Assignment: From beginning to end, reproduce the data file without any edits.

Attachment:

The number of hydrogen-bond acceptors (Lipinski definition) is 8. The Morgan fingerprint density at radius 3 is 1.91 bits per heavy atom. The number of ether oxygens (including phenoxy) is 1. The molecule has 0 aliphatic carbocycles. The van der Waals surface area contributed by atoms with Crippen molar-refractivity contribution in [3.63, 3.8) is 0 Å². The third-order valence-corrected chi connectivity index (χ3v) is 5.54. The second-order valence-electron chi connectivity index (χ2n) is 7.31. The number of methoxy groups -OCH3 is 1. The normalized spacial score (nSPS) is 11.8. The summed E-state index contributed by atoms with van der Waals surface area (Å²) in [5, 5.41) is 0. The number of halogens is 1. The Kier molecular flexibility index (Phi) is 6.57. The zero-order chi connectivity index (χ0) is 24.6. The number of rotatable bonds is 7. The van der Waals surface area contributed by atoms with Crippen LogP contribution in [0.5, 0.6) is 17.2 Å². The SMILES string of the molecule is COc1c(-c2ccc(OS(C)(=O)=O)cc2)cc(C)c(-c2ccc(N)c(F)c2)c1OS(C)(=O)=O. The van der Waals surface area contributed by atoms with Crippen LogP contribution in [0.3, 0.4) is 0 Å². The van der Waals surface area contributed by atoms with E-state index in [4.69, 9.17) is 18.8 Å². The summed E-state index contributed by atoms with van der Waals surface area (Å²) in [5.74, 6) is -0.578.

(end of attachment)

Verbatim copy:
The number of hydrogen-bond acceptors (Lipinski definition) is 8. The Morgan fingerprint density at radius 3 is 1.91 bits per heavy atom. The number of ether oxygens (including phenoxy) is 1. The molecule has 0 aliphatic carbocycles. The van der Waals surface area contributed by atoms with Crippen molar-refractivity contribution in [3.63, 3.8) is 0 Å². The third-order valence-corrected chi connectivity index (χ3v) is 5.54. The second-order valence-electron chi connectivity index (χ2n) is 7.31. The number of methoxy groups -OCH3 is 1. The normalized spacial score (nSPS) is 11.8. The summed E-state index contributed by atoms with van der Waals surface area (Å²) in [5, 5.41) is 0. The number of halogens is 1. The Kier molecular flexibility index (Phi) is 6.57. The zero-order chi connectivity index (χ0) is 24.6. The number of rotatable bonds is 7. The van der Waals surface area contributed by atoms with Crippen LogP contribution in [0.5, 0.6) is 17.2 Å². The SMILES string of the molecule is COc1c(-c2ccc(OS(C)(=O)=O)cc2)cc(C)c(-c2ccc(N)c(F)c2)c1OS(C)(=O)=O. The van der Waals surface area contributed by atoms with Crippen LogP contribution in [0.3, 0.4) is 0 Å². The van der Waals surface area contributed by atoms with E-state index in [4.69, 9.17) is 18.8 Å². The summed E-state index contributed by atoms with van der Waals surface area (Å²) in [5.74, 6) is -0.578.